FROM Richard Miniter
Petraeus and Crocker: Back on Capitol Hill As a protester chanted, "Bring them Home," General David Petraeus refused to set any timetable for withdrawing troops from Iraq. Democrats said his strategy added up to "a plan which has no end to it," while Republicans showed various degrees of support. Ambassador Ryan Crocker insisted there has been "progress" in reconstructing Iraq and reconciling sectarian factions. That led to partisan disagreement, too. We hear what John McCain and Hillary Clinton had to say on the recommendations President Bush will be getting from his command team, differing views on the rhetoric and the realities.
Funding the Troops; Fighting the Enemy in Iraq; Safety in the Green Zone Democratic leaders in the House and Senate hope to send President Bush an Iraq spending bill by the end of this week. It would include political benchmarks for the Iraqi government but not a timeline for withdrawal of troops. A car bomb has killed at least 25 people and wounded 60 or more today in a Baghdad market. Also, Inside the Green Zone , the US is building a complex that will be the largest US embassy in the world. Waiting for it to be finished, US State Department employees are angry over what they call inadequate safety precautions.
Prisoner Interrogations in the War on Terror The US Supreme Court says that the Geneva Conventions apply to suspects in the war on terror. Common Article 3 prohibits "outrages upon personal dignity, in particular humiliating and degrading treatment." In a dispute with Republican Senators, including John McCain , President Bush says that's too "vague" to protect CIA interrogators from being sued for abusing prisoners in the war on terror, and says he'll call off the interrogations unless Congress writes "clarity" into the law . In the meantime, the Army's top uniformed lawyer, Major General Scott Black, has written to the dissenting Senators that redefining the Conventions "is unnecessary and could be seen as a weakening of our treaty obligations." What does the President mean by "alternative interrogation techniques?" How are they different from torture? Is the US being tough enough to protect American safety?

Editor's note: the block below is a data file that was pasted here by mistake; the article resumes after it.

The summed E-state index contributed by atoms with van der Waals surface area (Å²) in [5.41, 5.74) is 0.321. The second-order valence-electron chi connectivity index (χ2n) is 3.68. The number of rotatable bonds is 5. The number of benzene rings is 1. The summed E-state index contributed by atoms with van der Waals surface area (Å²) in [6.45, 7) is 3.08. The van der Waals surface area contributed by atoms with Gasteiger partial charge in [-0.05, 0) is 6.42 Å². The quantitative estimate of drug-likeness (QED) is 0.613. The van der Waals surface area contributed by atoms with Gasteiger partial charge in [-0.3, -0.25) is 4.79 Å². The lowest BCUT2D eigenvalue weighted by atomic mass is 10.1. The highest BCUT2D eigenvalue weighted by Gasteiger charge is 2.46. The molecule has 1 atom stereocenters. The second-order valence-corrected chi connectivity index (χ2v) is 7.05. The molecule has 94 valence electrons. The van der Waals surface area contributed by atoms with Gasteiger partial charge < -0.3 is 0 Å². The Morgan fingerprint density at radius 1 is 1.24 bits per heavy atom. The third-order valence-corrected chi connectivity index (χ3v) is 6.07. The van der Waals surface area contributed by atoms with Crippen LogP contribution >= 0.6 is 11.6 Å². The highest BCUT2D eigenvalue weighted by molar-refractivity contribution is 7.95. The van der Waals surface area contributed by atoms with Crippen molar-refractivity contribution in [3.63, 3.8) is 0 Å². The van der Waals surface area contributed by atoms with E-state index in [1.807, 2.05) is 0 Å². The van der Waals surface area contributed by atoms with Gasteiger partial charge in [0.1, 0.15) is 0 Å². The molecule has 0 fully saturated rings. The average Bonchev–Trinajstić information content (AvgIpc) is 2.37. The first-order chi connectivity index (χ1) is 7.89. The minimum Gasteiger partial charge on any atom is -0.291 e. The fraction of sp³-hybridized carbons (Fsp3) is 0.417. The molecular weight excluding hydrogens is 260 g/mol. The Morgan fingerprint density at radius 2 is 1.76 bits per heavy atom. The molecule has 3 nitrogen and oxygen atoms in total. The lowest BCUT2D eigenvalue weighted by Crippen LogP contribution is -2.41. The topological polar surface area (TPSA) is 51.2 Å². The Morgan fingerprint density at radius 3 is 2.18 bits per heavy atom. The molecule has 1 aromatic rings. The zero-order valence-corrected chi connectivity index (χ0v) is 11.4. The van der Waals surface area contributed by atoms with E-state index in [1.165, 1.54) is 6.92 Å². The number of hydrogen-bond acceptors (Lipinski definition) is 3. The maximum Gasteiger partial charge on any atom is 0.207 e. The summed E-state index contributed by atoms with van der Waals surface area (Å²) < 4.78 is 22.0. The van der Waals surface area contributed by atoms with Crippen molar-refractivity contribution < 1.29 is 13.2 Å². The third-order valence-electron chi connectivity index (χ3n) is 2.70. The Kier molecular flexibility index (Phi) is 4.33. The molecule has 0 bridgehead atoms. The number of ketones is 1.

The longest US war: Will Trump send more troops to Afghanistan? The Trump White House is divided over the Pentagon's request for more troops in Afghanistan—where the US has been fighting for the past 16 years. Is there a formula -- either for "victory" or a political settlement? Is there an end in sight for America's longest war?
Is the threat from Russia missing from the Russia meddling probe? There's much being made about the Trump administration's possible ties with Russia. But the bottom line is Russia's effort to influence American democracy. Do the President and his aides care enough to take action before voters go back to the polls?
Trump's 'America First' goes missing abroad In the Middle East, President Trump is changing some policies of the Obama Administration—and reversing his own campaign attacks on Islam as a religion that "hates us." We hear about his visit to Saudi Arabia and what's at stake for the rest of his foreign excursion.
Venezuela spirals into economic and political chaos Venezuela, a country whose potential for prosperity is unmatched, finds itself on the verge of civil war. What sustains the repressive government? With time running out, guest host León Krauze looks at what the international community can do to pull the country from the edge of collapse.